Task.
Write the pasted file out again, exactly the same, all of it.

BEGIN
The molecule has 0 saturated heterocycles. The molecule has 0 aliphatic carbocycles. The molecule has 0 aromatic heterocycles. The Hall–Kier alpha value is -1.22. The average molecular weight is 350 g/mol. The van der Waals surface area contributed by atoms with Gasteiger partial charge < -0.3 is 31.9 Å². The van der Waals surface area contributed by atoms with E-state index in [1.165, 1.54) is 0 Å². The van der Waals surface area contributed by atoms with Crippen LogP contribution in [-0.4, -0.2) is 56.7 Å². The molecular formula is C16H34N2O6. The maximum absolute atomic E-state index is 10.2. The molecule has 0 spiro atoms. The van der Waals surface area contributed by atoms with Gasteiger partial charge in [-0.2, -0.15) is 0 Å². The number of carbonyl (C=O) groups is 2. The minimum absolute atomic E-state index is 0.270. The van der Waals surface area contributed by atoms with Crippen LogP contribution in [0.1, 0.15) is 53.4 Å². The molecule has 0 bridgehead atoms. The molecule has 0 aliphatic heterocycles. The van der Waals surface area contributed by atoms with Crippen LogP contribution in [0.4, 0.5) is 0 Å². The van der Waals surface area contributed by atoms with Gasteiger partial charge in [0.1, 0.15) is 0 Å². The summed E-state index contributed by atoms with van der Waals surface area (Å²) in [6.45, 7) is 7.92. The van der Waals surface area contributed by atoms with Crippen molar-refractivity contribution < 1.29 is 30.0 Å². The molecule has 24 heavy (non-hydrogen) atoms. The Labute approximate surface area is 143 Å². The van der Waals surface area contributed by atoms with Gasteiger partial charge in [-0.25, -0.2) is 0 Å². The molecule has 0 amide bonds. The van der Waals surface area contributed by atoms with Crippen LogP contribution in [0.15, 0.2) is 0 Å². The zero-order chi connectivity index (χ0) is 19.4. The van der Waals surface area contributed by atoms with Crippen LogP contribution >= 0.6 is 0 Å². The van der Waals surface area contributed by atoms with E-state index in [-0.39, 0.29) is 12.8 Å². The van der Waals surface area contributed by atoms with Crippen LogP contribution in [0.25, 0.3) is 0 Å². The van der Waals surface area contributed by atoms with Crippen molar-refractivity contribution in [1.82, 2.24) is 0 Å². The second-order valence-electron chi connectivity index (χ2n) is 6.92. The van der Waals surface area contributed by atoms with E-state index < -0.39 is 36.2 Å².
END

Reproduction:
The molecule has 0 saturated heterocycles. The molecule has 0 aliphatic carbocycles. The molecule has 0 aromatic heterocycles. The Hall–Kier alpha value is -1.22. The average molecular weight is 350 g/mol. The van der Waals surface area contributed by atoms with Gasteiger partial charge < -0.3 is 31.9 Å². The van der Waals surface area contributed by atoms with E-state index in [1.165, 1.54) is 0 Å². The van der Waals surface area contributed by atoms with Crippen LogP contribution in [-0.4, -0.2) is 56.7 Å². The molecular formula is C16H34N2O6. The maximum absolute atomic E-state index is 10.2. The molecule has 0 spiro atoms. The van der Waals surface area contributed by atoms with Gasteiger partial charge in [-0.2, -0.15) is 0 Å². The number of carbonyl (C=O) groups is 2. The minimum absolute atomic E-state index is 0.270. The van der Waals surface area contributed by atoms with Crippen LogP contribution in [0.1, 0.15) is 53.4 Å². The molecule has 0 bridgehead atoms. The molecule has 0 aliphatic heterocycles. The van der Waals surface area contributed by atoms with Crippen LogP contribution in [0.4, 0.5) is 0 Å². The van der Waals surface area contributed by atoms with Gasteiger partial charge in [0.1, 0.15) is 0 Å². The summed E-state index contributed by atoms with van der Waals surface area (Å²) in [6.45, 7) is 7.92. The van der Waals surface area contributed by atoms with Crippen molar-refractivity contribution < 1.29 is 30.0 Å². The molecule has 24 heavy (non-hydrogen) atoms. The Labute approximate surface area is 143 Å². The van der Waals surface area contributed by atoms with Gasteiger partial charge in [-0.25, -0.2) is 0 Å². The molecule has 0 amide bonds. The van der Waals surface area contributed by atoms with Crippen LogP contribution in [0.15, 0.2) is 0 Å². The zero-order chi connectivity index (χ0) is 19.4. The van der Waals surface area contributed by atoms with Crippen LogP contribution >= 0.6 is 0 Å². The van der Waals surface area contributed by atoms with E-state index in [-0.39, 0.29) is 12.8 Å². The van der Waals surface area contributed by atoms with Crippen LogP contribution in [0.25, 0.3) is 0 Å². The van der Waals surface area contributed by atoms with Crippen molar-refractivity contribution in [1.82, 2.24) is 0 Å². The second-order valence-electron chi connectivity index (χ2n) is 6.92. The van der Waals surface area contributed by atoms with E-state index < -0.39 is 36.2 Å².